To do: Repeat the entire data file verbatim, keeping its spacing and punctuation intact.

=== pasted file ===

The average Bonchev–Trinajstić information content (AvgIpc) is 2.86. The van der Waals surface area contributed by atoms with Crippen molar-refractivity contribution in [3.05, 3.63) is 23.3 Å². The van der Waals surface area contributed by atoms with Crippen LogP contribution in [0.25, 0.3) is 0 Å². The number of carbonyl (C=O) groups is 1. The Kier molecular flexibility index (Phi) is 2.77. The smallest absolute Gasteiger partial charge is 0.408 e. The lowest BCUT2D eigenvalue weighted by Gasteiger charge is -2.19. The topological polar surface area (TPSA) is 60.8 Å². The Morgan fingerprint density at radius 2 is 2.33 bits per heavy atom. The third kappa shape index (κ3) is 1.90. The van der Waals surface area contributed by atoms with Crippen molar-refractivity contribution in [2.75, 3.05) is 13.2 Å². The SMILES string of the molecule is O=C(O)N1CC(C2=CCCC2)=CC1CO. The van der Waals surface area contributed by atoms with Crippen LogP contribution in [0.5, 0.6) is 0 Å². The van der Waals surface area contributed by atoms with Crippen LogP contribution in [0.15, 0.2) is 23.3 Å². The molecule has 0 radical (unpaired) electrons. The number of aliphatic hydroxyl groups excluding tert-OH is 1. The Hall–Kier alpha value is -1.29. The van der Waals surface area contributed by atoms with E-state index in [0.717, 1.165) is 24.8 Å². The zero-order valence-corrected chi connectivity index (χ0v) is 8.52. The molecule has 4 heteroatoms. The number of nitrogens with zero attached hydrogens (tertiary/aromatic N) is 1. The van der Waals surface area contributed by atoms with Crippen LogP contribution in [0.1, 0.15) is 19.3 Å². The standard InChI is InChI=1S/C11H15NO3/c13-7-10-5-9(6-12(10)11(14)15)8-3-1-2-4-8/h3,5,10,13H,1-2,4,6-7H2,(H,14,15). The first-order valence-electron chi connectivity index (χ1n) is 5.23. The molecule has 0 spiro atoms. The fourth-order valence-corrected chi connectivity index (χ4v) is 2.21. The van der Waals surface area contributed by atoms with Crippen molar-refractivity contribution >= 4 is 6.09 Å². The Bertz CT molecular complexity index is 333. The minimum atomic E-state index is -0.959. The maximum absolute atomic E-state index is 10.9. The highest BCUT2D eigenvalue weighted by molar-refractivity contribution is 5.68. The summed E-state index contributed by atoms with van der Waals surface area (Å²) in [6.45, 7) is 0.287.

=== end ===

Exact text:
The average Bonchev–Trinajstić information content (AvgIpc) is 2.86. The van der Waals surface area contributed by atoms with Crippen molar-refractivity contribution in [3.05, 3.63) is 23.3 Å². The van der Waals surface area contributed by atoms with Crippen LogP contribution in [0.25, 0.3) is 0 Å². The number of carbonyl (C=O) groups is 1. The Kier molecular flexibility index (Phi) is 2.77. The smallest absolute Gasteiger partial charge is 0.408 e. The lowest BCUT2D eigenvalue weighted by Gasteiger charge is -2.19. The topological polar surface area (TPSA) is 60.8 Å². The Morgan fingerprint density at radius 2 is 2.33 bits per heavy atom. The third kappa shape index (κ3) is 1.90. The van der Waals surface area contributed by atoms with Crippen molar-refractivity contribution in [2.75, 3.05) is 13.2 Å². The SMILES string of the molecule is O=C(O)N1CC(C2=CCCC2)=CC1CO. The van der Waals surface area contributed by atoms with Crippen LogP contribution in [0.5, 0.6) is 0 Å². The van der Waals surface area contributed by atoms with Crippen LogP contribution in [0.15, 0.2) is 23.3 Å². The molecule has 0 radical (unpaired) electrons. The number of aliphatic hydroxyl groups excluding tert-OH is 1. The Hall–Kier alpha value is -1.29. The van der Waals surface area contributed by atoms with E-state index in [0.717, 1.165) is 24.8 Å². The zero-order valence-corrected chi connectivity index (χ0v) is 8.52. The molecule has 4 heteroatoms. The number of nitrogens with zero attached hydrogens (tertiary/aromatic N) is 1. The van der Waals surface area contributed by atoms with Crippen LogP contribution in [0.1, 0.15) is 19.3 Å². The standard InChI is InChI=1S/C11H15NO3/c13-7-10-5-9(6-12(10)11(14)15)8-3-1-2-4-8/h3,5,10,13H,1-2,4,6-7H2,(H,14,15). The first-order valence-electron chi connectivity index (χ1n) is 5.23. The molecule has 0 spiro atoms. The fourth-order valence-corrected chi connectivity index (χ4v) is 2.21. The van der Waals surface area contributed by atoms with Crippen molar-refractivity contribution >= 4 is 6.09 Å². The Bertz CT molecular complexity index is 333. The minimum atomic E-state index is -0.959. The maximum absolute atomic E-state index is 10.9. The highest BCUT2D eigenvalue weighted by molar-refractivity contribution is 5.68. The summed E-state index contributed by atoms with van der Waals surface area (Å²) in [6.45, 7) is 0.287.